Bill Scher runs a website called Liberal Oasis, which makes it unsurprising that his Monday RealClearPolitics column celebrated President Obama’s avoidance (so far) of the “second-term curse” that supposedly afflicted George W. Bush, Bill Clinton, and some of their predecessors in the White House.

Scher exults that Obama “has not been knocked off course by scandal” and lauds him for “master[ing] the art of scandal management, while his Republican opponents lost credibility by transparently politicizing every investigation…Instead of following the facts before drawing conclusions, [Republicans] proclaim the worst—and then fail to prove their allegations. That’s why the pursuits of wrongdoing in Fast and Furious, Solyndra, the IRS audits and Benghazi have all fizzled.”



CNN's New Day on Monday actually spotlighted Hillary Clinton's false claim on Saturday that ISIS is "showing videos of Donald Trump insulting Islam and Muslims in order to recruit more radical jihadists." Chris Cuomo asserted that "it's very hard to translate it any other way...we can't find the videos." When liberal pundit Errol Louis speculated that Clinton's campaign would "migrate towards some kind of clarification," Cuomo replied, "How could you clarify it? How is it anything but wrong?"



On Wednesday's CNN Tonight, left-wing analyst Rula Jebreal and Columbia University's Ahmed Shihab-Eldin unleashed against the Republican presidential candidates, in the wake of Tuesday's CNN debates. Jebreal asserted that Ted Cruz was "nostalgic for Arab dictators," and concluded that "this is racist. This is pure bigotry." She later likened the GOP contenders to the Nazis: "What you are hearing from these people is a criminalization of an entire group of people — something that, actually, we heard...in Europe before World War II."



On Friday, ABC and CBS's evening newscasts touted how Canadian Prime Minister Justin Trudeau "personally welcoming Syrian refugees" as they flew into Toronto. ABC's David Muir heralded, "Trudeau greeting fathers, mothers, and children — telling them — quote, 'You're home.'" CBS's Scott Pelley spotlighted the "noteworthy landing — 163 refugees escaping the war in Syria were welcomed to Canada by Prime Minister Justin Trudeau."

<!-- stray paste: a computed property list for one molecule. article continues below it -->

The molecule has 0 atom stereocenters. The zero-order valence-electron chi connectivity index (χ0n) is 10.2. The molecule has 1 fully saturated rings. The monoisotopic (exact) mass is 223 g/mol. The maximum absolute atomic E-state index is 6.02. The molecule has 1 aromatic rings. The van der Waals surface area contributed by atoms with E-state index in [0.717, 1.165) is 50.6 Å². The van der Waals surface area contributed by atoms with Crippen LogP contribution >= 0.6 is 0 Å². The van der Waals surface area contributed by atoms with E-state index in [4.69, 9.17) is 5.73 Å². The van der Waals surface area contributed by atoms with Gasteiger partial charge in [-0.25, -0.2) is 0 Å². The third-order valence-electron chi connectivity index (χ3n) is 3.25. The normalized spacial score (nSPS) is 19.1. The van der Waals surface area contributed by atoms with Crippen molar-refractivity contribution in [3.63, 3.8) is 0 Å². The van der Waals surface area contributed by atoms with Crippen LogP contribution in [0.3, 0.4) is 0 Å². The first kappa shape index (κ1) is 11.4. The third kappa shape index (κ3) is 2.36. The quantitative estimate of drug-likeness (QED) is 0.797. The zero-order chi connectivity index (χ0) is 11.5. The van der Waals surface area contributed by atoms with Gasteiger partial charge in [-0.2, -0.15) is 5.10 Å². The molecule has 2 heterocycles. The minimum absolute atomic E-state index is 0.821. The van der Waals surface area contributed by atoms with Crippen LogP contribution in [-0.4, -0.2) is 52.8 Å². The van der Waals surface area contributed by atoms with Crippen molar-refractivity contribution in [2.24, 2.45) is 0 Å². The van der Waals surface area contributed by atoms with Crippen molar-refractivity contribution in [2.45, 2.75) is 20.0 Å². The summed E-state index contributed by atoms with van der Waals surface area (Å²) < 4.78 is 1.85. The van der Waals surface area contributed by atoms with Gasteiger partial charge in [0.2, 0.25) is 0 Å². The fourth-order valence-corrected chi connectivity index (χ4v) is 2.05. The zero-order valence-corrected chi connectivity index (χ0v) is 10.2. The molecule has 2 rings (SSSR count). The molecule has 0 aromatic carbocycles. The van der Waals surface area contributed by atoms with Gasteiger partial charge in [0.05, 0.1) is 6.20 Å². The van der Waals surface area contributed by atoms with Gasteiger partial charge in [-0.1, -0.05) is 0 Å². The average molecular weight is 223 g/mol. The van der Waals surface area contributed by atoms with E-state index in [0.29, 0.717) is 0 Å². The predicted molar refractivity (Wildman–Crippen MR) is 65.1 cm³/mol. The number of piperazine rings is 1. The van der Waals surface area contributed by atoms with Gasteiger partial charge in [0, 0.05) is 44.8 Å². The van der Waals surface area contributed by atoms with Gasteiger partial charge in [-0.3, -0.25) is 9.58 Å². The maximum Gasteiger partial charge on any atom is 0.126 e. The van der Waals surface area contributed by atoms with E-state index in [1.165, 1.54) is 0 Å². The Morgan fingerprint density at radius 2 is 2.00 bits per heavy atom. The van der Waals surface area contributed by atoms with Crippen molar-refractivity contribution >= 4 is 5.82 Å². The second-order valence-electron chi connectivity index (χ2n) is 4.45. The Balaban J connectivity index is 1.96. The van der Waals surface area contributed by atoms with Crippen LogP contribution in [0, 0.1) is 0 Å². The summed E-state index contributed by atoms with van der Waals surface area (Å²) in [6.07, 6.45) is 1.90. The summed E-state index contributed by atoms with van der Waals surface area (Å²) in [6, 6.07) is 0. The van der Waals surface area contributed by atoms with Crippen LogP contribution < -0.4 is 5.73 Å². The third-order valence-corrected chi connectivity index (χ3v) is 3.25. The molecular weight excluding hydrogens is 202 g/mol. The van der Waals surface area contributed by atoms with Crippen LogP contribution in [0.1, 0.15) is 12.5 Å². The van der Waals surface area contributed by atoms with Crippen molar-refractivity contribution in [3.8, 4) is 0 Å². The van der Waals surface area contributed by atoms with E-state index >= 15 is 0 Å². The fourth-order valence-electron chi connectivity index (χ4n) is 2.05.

From the woman who brought you Benghazi, the Russian reset, the bungling of the Arab Spring, and the disregard for national security that compromised classified email material . . . 

Yet , incredibly, Joe Scarborough today extolled Hillary's foreign policy credentials, claiming--not a typo--"what an amazing brand she would have to offer the American people right now. Even Republicans that are in search of a unifying, strong leader against ISIS." Scarborough did so after citing Trent Lott and David Petraeus' praise of Hillary's hard work and knowledgeability as a senator. That might be.  But how can anyone possibly look at Hillary, one of the most polarizing figures of our times, and someone responsible for a series of foreign policy flops, as a "strong, unifying leader against ISIS?" 



For viewers of the “big three” networks on Monday and Tuesday, coverage of the latest Hillary Clinton e-mail dump was all but non-existent as ABC has censored it from both their morning and evening newscasts while CBS and NBC have only given abbreviated nods in their morning shows. All told, the three news cycles combined for a measly one-minute-and-45-seconds of airtime with one minute and 24 seconds coming from a segment on the Clinton campaign on Tuesday’s Today.